Can Arm-R-Seal be applied over the top of a single coat of oil/wax?
As it stands, no, but with surface prep yes.
There's a rule in finishing, nothing goes over wax but wax. Wax is a resist, nothing will stick to it properly but more wax.
Now obviously you've used an oil/wax blend which isn't just wax, but there's still wax in there and it will affect adhesion of a varnish topcoat.
The ideal fix here would be to skim off the surface of the side tables, just removing a few thou should be enough to get below the treated wood fibres (penetration of all finishes is surprisingly shallow in nearly all woods, except on end grain). This can be done by sanding, scraping or planing, or a combination, whichever process(es) you prefer.
It's probably a good idea to then clean the freshly surfaced wood down with solvent to remove any last traces of the existing finish that may remain, unless you go deep enough that you're sure you've exposed pristine wood. If you want to do the solvent thing start with a few wipes of mineral spirits then finish up with something stronger like acetone or lacquer thinner.
You might possibly get away with just thoroughly cleaning the surface with the solvents, but I wouldn't be inclined to rely on this alone myself and it would require copious amounts of solvent.
prevent water stains
Another way of looking at this: do your end tables actually need protection from water?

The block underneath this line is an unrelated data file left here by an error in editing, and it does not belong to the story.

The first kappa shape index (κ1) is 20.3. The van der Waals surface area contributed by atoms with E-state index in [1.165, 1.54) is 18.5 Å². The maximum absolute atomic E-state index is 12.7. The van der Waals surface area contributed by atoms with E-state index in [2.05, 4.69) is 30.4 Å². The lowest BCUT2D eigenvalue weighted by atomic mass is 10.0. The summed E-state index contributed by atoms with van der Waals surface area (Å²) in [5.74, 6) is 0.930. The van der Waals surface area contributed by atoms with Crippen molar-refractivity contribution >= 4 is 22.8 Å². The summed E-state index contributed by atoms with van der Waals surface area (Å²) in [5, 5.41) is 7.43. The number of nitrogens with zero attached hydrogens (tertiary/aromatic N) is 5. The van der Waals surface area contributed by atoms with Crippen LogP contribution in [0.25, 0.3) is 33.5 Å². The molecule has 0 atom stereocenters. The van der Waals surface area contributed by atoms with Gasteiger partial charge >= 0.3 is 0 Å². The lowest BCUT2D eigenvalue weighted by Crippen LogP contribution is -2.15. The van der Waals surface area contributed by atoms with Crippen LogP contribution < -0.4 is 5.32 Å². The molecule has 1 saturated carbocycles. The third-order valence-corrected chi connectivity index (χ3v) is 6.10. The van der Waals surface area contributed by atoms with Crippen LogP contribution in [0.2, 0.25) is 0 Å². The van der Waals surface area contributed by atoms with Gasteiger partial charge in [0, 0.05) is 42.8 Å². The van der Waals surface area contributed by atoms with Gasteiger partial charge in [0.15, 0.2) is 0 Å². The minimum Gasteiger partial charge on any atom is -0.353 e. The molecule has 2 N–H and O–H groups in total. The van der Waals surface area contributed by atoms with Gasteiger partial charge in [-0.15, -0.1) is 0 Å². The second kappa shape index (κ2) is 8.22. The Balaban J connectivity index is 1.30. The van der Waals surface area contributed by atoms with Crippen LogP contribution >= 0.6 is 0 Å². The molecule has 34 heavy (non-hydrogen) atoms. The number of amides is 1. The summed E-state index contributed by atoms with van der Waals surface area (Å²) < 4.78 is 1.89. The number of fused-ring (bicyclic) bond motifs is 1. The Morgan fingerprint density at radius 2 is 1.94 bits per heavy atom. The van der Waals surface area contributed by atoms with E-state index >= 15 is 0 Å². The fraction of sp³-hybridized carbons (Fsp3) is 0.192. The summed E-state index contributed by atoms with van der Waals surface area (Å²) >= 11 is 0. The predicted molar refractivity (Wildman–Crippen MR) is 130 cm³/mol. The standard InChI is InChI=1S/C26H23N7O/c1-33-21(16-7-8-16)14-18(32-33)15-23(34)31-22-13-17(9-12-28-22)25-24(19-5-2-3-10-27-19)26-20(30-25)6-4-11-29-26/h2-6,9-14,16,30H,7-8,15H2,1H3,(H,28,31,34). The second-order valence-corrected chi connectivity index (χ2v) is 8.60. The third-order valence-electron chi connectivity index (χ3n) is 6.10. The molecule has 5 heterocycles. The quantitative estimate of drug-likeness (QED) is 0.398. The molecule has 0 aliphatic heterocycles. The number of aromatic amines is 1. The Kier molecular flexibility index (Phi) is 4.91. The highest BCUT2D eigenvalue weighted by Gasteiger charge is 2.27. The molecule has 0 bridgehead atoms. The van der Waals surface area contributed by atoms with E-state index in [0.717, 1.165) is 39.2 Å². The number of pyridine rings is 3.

If they're to be used regularly for holding drinks then a polyurethane varnish is a great choice as a topcoat, but if they aren't then the oil/wax blend you've used already is a perfectly acceptable finish for them.
Arm-R-Seal in satin is a really popular choice
Personally I would recommend you get gloss varnish, thin it to wiping consistency and then wipe it on. You'll naturally get a satin finish this way, with a gloss finish available for any future project without a subsequent purchase being necessary.
Just wanted to add a couple of bits on this in case it's of use or interest.
Thus far, I've worked on cutting boards and finished with a combination of walnut oil/beeswax for a food safe finish.
First, note that most cutting boards don't actually need to be finished in any way to withstand use and regular washing. Finishing is nearly entirely done for looks, not because boards actually need it to prevent them falling apart, cracking, etc.
Now about "food-safe" finishing, there's masses of humming and hawing about this online but virtually all wood finishes are broadly considered food-safe by regulatory agencies worldwide once fully cured. This includes varnishes and lacquers.
While neither of them seem at first glance to be suitable finishes for a cutting board (because you don't want an actual film on the surface which can be cut and start to chip, possibly ending up in the food*) if thinned heavily they will soak into the wood.
*Even if you did build a film and it did chip and some got ingested this is still no big deal — film finishes are passed for use on children's toys, that's how safe they are once fully hardened.